Saturday, May 14, 2022

Barking up the right tree ...

 When I do picture book manuscript assessments, one of the questions I am often asked (whether literally or subliminally) is whether the manuscript is publishable. Sometimes I think it is, and sometimes it isn't. A yes is helpful information to the extent that the writer is on the right track with how they are approaching picture book writing and whether they might be 'close' or not. However it bears no relationship to whether the manuscript will actually be accepted and published. There are many reasons why a perfectly publishable text might be declined.

1) The publisher has something similar in their catalogue of current titles. And this might mean similar themes, and/or similar plot, similar title, similar main character, similar manner in which a story is told.

2) The story is really well told but it brings nothing new to an idea that has been seen before. I have seen this in competitions, assessments and elsewhere and it is a good sign for a writer (the writing is of good quality) yet feels like frustration for them - all you can do is keep working on more stories till the required freshness is found.

3) It doesn't fit with the publishers usual kind of story - they might prefer more philosophical, less philosophical, more humour, less humour, slapstick, dark, light, rhyming, prose, creative non fiction, no non-fiction, self help, local stories, international stories etc... Make sure you look at what they've put out over the last few years - would your story fit in their line-up?

4) It just isn't the commissioning editor's cup of tea. Or others in the publishing team don't agree with the editor, even if the editor loves the story. I've had this happen to me but the book has been accepted by a different publisher. Taste is always a factor. Not good or bad taste, just different taste.

5) It might be charming, touching, moving and lyrical but the perceived market is just too small to make the book viable. They want the book to pay for itself and it needs enough buyers to do that.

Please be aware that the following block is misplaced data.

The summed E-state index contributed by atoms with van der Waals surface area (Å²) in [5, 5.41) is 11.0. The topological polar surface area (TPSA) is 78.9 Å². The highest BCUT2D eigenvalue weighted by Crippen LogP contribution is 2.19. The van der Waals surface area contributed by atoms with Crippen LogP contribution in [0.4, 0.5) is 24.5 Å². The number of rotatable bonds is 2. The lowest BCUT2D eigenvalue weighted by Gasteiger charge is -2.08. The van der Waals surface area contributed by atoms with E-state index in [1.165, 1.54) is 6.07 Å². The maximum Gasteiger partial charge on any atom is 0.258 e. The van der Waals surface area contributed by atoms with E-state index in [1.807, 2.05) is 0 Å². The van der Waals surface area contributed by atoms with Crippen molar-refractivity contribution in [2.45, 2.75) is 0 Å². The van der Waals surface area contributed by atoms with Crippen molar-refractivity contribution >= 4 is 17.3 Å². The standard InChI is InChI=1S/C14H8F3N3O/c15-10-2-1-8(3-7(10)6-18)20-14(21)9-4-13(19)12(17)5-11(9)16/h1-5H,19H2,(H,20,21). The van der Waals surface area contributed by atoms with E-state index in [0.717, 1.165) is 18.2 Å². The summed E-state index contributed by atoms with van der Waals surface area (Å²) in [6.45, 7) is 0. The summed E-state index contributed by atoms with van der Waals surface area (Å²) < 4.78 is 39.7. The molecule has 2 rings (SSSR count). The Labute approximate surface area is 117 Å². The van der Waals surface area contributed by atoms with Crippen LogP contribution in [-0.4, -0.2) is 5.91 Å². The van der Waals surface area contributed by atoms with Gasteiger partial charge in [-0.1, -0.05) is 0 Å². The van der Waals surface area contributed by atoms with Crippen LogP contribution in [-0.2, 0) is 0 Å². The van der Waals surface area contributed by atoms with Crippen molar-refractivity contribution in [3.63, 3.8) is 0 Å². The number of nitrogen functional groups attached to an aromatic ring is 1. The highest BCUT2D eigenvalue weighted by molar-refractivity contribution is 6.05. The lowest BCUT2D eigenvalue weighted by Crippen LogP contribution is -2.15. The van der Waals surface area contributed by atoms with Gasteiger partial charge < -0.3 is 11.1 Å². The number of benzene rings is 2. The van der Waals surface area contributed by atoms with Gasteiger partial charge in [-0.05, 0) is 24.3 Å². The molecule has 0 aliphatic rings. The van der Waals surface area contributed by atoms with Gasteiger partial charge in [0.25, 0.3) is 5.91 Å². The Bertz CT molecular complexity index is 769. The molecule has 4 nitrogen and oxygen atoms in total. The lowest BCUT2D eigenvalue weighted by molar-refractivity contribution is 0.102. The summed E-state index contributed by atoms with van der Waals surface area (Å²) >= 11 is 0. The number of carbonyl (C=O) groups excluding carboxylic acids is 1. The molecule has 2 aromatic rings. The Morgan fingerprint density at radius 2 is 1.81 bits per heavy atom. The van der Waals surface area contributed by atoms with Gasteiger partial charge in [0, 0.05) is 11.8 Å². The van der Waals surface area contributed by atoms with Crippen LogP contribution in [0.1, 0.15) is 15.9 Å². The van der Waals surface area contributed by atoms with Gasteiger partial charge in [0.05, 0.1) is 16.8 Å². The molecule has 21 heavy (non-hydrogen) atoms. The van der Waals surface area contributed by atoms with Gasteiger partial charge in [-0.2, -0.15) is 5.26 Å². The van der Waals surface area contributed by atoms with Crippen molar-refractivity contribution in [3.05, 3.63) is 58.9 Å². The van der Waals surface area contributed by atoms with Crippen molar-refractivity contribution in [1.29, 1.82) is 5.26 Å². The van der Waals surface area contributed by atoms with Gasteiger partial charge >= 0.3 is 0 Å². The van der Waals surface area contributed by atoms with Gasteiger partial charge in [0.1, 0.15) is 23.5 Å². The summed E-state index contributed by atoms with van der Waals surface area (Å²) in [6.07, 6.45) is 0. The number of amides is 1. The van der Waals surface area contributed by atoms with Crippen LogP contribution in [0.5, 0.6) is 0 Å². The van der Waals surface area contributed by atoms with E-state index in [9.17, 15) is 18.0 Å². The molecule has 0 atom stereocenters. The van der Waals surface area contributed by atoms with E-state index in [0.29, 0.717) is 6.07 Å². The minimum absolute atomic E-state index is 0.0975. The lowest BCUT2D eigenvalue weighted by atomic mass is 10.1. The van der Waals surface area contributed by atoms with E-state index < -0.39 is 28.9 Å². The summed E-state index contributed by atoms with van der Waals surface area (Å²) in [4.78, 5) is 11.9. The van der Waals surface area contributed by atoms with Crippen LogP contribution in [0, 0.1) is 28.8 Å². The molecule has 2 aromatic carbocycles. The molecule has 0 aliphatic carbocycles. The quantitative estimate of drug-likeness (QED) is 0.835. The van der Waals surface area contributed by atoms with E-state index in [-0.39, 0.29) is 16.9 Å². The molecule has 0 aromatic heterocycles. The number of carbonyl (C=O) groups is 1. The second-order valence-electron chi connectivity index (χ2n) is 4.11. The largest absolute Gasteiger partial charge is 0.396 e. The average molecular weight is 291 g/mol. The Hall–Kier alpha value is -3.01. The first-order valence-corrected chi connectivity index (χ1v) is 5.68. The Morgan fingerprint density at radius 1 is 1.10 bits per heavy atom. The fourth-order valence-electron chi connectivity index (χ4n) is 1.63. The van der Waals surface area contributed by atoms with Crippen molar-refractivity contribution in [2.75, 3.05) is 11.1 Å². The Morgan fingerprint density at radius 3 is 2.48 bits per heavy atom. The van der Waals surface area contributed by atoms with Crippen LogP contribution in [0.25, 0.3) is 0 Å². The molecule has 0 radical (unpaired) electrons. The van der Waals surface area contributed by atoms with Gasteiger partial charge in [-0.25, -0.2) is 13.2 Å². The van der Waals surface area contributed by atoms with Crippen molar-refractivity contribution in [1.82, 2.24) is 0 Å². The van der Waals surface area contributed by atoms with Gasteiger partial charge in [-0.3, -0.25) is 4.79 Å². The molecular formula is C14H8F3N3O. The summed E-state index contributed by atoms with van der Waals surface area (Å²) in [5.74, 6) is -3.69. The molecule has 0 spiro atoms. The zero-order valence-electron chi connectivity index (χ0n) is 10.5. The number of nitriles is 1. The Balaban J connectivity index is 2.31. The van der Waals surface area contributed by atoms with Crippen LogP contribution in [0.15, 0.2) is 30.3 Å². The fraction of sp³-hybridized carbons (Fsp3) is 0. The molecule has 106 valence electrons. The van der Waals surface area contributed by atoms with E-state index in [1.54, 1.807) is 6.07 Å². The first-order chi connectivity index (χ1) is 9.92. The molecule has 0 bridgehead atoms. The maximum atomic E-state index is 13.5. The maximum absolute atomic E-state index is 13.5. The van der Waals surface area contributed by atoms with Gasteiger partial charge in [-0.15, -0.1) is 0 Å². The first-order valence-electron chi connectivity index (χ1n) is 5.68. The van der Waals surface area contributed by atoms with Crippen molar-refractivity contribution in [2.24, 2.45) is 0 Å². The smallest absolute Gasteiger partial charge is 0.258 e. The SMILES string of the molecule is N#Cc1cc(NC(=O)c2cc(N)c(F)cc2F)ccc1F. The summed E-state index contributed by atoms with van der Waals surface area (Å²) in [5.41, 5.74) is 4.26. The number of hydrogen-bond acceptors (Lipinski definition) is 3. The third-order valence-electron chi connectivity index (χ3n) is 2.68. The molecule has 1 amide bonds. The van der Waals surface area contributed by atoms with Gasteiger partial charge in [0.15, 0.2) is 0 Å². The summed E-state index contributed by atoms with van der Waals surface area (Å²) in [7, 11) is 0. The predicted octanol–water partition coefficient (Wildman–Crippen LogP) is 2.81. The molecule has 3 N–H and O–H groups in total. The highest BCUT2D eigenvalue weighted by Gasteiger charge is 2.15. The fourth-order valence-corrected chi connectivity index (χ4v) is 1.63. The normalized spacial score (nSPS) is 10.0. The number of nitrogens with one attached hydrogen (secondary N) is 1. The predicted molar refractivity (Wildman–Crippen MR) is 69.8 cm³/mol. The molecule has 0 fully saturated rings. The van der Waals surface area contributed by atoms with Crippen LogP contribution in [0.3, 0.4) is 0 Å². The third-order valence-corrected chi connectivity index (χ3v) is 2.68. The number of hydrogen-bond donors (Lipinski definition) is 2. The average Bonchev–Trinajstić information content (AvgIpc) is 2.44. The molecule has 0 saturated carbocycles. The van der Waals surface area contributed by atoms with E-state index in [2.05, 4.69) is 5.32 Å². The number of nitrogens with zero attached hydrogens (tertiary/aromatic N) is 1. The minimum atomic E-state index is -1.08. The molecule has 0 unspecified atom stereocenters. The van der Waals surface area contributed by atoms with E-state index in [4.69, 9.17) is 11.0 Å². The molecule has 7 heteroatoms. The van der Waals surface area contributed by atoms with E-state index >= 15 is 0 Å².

6) The timing is wrong - either a) the trend is seen to be over, (publishers don't always make the right call on trends - Scholastic US were in the process of winding down their fantasy publishing and then the Harry Potter books turned up - but these are uncommon events). Trends tend to go in cycles though so it might be worth holding on to your story and trying it again in future. Or b) the topic is either no longer hot, or is still too hot yet. You cannot provide a comforting resolution for a real life crisis if the crisis is not yet resolved in real life. Or it's just too soon and feelings are still raw. 

7) It's too risky with a debut author. A known author might tip the balance with sales. Sometimes however being a previously unpublished author can work in your favour.

8) No obvious reason that the editor can put their finger on - it just wasn't for them. I think a level of excitement must be reached and they can only know that when they feel it. Accepting books is not a mathematical science. 

9) some combo of two or more of the above

And this is why it can be hard to tell a new writer where they are going wrong. Sometimes they aren't going wrong. I will do everything I can to help you ease out any kinks or wrong turnings in your story telling (although there are times when it is tricky to put one's finger on exactly where the problem might lie), and I will try and show you the thinking behind why some words or styles work better than others. But sadly some great stories will never make it into a book. Sometimes there will be nothing to fix, there will be nothing you can change that will change the outcome. But I guess it is good to know if you are barking up the right tree.